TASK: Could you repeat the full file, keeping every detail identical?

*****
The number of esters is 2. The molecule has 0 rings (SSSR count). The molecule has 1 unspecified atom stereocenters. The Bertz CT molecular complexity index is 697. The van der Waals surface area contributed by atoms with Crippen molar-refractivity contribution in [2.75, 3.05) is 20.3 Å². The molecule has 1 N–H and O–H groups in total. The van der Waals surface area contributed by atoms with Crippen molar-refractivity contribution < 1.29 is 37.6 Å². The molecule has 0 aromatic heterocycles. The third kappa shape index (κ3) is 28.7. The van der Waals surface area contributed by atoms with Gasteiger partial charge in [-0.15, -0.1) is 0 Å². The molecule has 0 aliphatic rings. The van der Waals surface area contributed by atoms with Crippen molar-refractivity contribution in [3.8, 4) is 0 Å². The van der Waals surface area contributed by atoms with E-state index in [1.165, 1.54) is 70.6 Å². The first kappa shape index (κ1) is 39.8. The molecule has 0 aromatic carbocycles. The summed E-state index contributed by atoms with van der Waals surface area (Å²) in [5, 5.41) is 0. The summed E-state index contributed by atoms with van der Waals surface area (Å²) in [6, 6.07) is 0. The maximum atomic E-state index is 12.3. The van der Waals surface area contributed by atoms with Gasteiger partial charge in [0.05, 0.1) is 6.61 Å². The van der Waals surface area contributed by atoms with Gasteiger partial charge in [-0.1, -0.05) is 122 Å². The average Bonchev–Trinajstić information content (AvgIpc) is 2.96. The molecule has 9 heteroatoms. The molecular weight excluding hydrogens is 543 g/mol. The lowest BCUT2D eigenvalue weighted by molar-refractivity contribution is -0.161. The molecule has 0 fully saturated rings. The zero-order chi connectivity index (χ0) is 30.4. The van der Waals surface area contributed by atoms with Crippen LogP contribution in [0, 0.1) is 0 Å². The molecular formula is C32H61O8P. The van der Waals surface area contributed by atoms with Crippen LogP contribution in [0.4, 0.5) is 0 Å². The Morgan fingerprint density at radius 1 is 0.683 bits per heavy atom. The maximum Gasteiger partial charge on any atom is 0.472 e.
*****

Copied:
The number of esters is 2. The molecule has 0 rings (SSSR count). The molecule has 1 unspecified atom stereocenters. The Bertz CT molecular complexity index is 697. The van der Waals surface area contributed by atoms with Crippen molar-refractivity contribution in [2.75, 3.05) is 20.3 Å². The molecule has 1 N–H and O–H groups in total. The van der Waals surface area contributed by atoms with Crippen molar-refractivity contribution < 1.29 is 37.6 Å². The molecule has 0 aromatic heterocycles. The third kappa shape index (κ3) is 28.7. The van der Waals surface area contributed by atoms with Gasteiger partial charge in [-0.15, -0.1) is 0 Å². The molecule has 0 aliphatic rings. The van der Waals surface area contributed by atoms with Crippen molar-refractivity contribution in [3.8, 4) is 0 Å². The van der Waals surface area contributed by atoms with E-state index in [1.165, 1.54) is 70.6 Å². The first kappa shape index (κ1) is 39.8. The molecule has 0 aromatic carbocycles. The summed E-state index contributed by atoms with van der Waals surface area (Å²) in [5, 5.41) is 0. The summed E-state index contributed by atoms with van der Waals surface area (Å²) in [6, 6.07) is 0. The maximum atomic E-state index is 12.3. The van der Waals surface area contributed by atoms with Gasteiger partial charge in [0.05, 0.1) is 6.61 Å². The van der Waals surface area contributed by atoms with Gasteiger partial charge in [-0.1, -0.05) is 122 Å². The average Bonchev–Trinajstić information content (AvgIpc) is 2.96. The molecule has 9 heteroatoms. The molecular weight excluding hydrogens is 543 g/mol. The lowest BCUT2D eigenvalue weighted by molar-refractivity contribution is -0.161. The molecule has 0 fully saturated rings. The zero-order chi connectivity index (χ0) is 30.4. The van der Waals surface area contributed by atoms with Crippen LogP contribution in [0, 0.1) is 0 Å². The molecular formula is C32H61O8P. The van der Waals surface area contributed by atoms with Crippen LogP contribution in [0.4, 0.5) is 0 Å². The Morgan fingerprint density at radius 1 is 0.683 bits per heavy atom. The maximum Gasteiger partial charge on any atom is 0.472 e.